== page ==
Likewise, in 2001 after the heat of Bush/Gore, when the whole red-and-blue Americas trope took off, the writer David Brooks spent some time driving back and forth between a blue county in Maryland and a red county in Pennsylvania that were about an hour apart (writing for the Atlantic). He said that no matter how hard he tried, it was impossible to buy a restaurant entree in a red county that cost more than $20. In that article, he wrote that Cracker Barrel was “Red America condensed into chain-restaurant form.”
Food matters. Food had ethnicity and social class and regional history baked right in. Here, just have a look at these two restaurant home pages.
The first is from Atalier Crenn, Dominique Crenn’s award-winning restaurant in San Francisco. The home page video is ballerinas, the oceanscape, a genderfluid couple walking down the beach. The message here isn’t about how wonderful the food is, the message is about how elegant and sophisticated your experience will be. And at one thousand two hundred dollars for two with wine, one expects sophistication, doesn’t one. The Michelin Guide has awarded Crenn three stars, meaning “Exceptional cuisine, worth a special journey!”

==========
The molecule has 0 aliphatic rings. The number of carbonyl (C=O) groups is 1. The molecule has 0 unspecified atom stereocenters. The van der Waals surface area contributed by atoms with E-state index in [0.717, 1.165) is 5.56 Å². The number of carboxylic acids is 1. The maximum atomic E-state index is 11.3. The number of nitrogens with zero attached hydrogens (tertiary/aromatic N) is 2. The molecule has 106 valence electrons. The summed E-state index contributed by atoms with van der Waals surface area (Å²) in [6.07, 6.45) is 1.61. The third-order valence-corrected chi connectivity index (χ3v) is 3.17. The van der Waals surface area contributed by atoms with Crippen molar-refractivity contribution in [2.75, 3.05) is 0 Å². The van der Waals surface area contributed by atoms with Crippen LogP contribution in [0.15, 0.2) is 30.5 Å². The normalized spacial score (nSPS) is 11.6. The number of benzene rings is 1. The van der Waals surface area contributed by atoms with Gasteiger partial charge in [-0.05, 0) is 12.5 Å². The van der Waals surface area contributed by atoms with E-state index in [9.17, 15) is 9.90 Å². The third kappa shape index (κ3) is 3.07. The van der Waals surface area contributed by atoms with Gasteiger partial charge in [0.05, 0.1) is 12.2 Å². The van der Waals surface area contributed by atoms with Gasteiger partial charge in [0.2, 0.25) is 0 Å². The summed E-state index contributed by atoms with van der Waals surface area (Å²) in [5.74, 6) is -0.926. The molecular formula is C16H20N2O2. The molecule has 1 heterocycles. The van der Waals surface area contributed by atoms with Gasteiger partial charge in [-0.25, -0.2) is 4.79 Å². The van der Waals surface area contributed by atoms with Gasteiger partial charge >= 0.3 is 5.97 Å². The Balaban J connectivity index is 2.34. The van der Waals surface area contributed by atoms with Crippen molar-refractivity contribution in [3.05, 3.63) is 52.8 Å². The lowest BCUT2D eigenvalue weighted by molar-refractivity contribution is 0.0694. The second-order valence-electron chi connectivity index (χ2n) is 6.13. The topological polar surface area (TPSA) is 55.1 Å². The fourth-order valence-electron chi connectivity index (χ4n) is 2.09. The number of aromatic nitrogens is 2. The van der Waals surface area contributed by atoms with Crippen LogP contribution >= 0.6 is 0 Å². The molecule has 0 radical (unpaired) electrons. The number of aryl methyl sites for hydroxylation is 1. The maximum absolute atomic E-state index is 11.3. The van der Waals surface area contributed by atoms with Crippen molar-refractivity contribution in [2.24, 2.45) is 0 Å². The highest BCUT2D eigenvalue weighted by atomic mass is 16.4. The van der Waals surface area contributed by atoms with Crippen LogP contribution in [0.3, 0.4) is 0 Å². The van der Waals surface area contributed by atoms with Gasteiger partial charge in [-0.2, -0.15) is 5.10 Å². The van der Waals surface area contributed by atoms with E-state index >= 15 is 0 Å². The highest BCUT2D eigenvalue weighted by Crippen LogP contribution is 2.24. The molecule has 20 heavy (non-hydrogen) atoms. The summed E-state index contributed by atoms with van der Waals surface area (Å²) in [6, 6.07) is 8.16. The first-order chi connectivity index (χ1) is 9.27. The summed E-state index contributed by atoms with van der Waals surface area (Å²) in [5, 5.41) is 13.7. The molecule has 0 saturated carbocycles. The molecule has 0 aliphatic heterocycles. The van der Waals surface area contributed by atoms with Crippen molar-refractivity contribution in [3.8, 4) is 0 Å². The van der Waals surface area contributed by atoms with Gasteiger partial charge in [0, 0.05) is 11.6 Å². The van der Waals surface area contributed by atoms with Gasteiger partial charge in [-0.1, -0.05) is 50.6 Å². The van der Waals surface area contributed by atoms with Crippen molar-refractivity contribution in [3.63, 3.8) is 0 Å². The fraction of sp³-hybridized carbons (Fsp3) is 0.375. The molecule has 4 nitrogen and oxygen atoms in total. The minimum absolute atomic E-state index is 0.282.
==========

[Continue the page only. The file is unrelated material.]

The second is from the New England favorite, Ninety-Nine Restaurant and Pub. No stars, no ballerinas, no scenery, and everybody is clearly cisgender-conformative. The corporate history page says “Charlie wanted to give locals a place where they’d always feel at home. A place where they could get no-nonsense food at down-to-earth prices, and where they’d be treated right by people who had a passion to serve.” Two people could get out for forty bucks, if they’d had a beer with dinner.
Let’s dig into Charlie’s statement a little further. He wanted to serve “locals,” because real people don’t travel for dinner no matter how many stars somebody got. A place where they’d “feel at home,” be “treated right,” not some uppity bullshit with French words and too much silverware, where every interaction brings the risk that you could do something wrong. A place with “no-nonsense food at down-to-earth prices,” not a place where there’s one fussy little thing on a giant plate wearing stripes and a hat.
Food is culture is economics is politics. Spending more money for less food = sophistication. Spending less money for more food = common sense. And when we don’t even share a vocabulary, how can it surprise anyone when we don’t share politics?